By Michael Ashcraft —
Desmond Bell was not afraid to launch out as a pastor and “pioneer” a church at Wilberforce, Sierra Leone. He had already conquered his worst fear.
He had gotten married.
“I thought marriage wasn’t worth it because I was afraid I would be like my dad,” Desmond recalled. He grew up with a single mother because his dad had been unfaithful.
“But (my pastor) showed me that I could make a difference. He showed me how to love my family. It was actually Pastor who influenced us to get married because I was scared. He showed me I could be loyal to my wife.”
Three pastoral assignments later, Bell, now 52, took over a church in Marseille, France from Charlie Forman who now is an evangelist. It has been an astounding odyssey for a man born into one of the poorest nations of the world.
When Desmond was only two months old, his mom, a telephone operator, separated from his dad. Bell grew up in a middle class home in Sierra Leone’s capital city, Freetown, and integrated in 1992 into the Door Church which was exploding in the middle of a guerrilla war.
At 19 years old, Bell got caught up in the whirlwind of exciting preaching, enthusiastic outreach, commitment and loving pastoral attention that marked that early church. Pastor Alvin Smith became a father figure for Bell.
He met his wife, Matilda, another young person drawn by Holy Spirit fire, and they married only after Pastor Rob Scribner from Santa Monica pushed them forward. “It was obvious that they liked each other,” recalled Rob, whose church had help bankroll revival in Sierra Leone.
Bell, who is four years older than Matilda, pioneered a church in Wilberforce in 1998. He was among the first ten pastors to be launched out of the Freetown congregation.
The Wilberforce church was housed in a military base and formed mostly of soldiers and their families. He had a brush with death when a soldier came to church with a gun to kill him, but ushers (fellow soldiers of the angry man) stopped him at the door.
Why did the soldier want to kill him? Because his wife wouldn’t stop going to church. Eventually, the two became friends, and the soldier later got killed in civil war combat, Bell said.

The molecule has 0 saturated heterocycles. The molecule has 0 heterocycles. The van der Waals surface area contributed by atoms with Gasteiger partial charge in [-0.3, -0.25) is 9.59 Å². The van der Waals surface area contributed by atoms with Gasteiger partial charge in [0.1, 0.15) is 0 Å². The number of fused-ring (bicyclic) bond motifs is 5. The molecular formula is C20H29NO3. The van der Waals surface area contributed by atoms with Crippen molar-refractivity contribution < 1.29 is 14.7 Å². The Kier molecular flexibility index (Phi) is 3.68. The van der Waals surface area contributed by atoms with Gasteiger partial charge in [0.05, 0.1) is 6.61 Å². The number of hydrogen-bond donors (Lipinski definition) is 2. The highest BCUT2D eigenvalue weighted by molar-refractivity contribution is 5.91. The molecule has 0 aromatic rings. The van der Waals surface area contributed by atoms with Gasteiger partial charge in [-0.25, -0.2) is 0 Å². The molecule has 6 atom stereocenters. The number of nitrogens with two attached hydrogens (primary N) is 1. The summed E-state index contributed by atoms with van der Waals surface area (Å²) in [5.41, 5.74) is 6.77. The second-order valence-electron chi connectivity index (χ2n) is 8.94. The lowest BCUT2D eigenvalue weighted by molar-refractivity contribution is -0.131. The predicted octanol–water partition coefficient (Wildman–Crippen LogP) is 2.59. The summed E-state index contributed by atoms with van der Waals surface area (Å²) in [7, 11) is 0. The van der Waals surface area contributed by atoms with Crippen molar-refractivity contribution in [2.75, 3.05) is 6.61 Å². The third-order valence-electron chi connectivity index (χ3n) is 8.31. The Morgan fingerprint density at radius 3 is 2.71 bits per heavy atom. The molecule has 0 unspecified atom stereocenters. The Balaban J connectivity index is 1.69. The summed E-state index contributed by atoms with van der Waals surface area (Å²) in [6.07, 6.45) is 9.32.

On another occasion in 1999, rebel forces pushed through Wilberforce, going from house to house. All the neighbors were huddling, hidden, at Desmond’s house because they figured they would be safest there. Desmond had God’s favor. Even the local iman had joined the group.
As he prayed that his infant daughter would NOT make noise and alert the rebels to the presence of people, Desmond peeped out his window. He saw rebels enter his neighbor’s house. But then they seemed to move away from Desmond’s house. There was not natural explanation.
The brush with death was something he told his family. Immediately, family members in England began the process to apply for refugee status for Desmond and his family. Since Desmond had studied in England, they figured it would be a slam dunk.
But ultimately, Desmond himself put the brakes on the process. What would happen to his fledgling church in Wilberforce? He decided to stay, despite the risks.
“I could have died,” he said. “But it was the will of God. If I would have gone to England, I think I would abandoned God altogether. Sometimes it seems like God’s will is very difficult. It’s hard to swallow. Every logic was to go to England. But God told me to stay in Sierra Leone.
“It was the best decision of my life.”
After raising up a thriving church, Bell was called to the Democratic Republic of Congo in 2002. It was a whole new level of challenge. No longer was he “pioneering a city,” now he was taking on a whole nation.
Not only was he faced with cultural differences, he had to learn French. Again, God blessed his work and faith. A church of 600 was raised, and three baby churches were planted out. Lighthouse sent a medical mission to support his church in 2005.
The next daunting task was to take over the church in France, that Forman had raised up in 10 years on unproductive soil. “What am I going to do?” he asked himself before he accepted the challenge. “Where am I going to start?
But God quieted his self-questioning and confirmed to him that he was, in fact, the man for the job. The work in France had yet to make inroads into the white French population.
“Not all of the white French don’t believe in God,” Bell said. Diligent outreach has been netting a growing segment of that population. “God has given us the breakthrough. It is clear that God can still do His work.”
Bell visited the United States for the 2012 Tucson Door Christian Center conference in June. He has come to conference every other year since 1998 and even preached once in 2006.
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About this writer: Michael Ashcraft is a financial professional in California.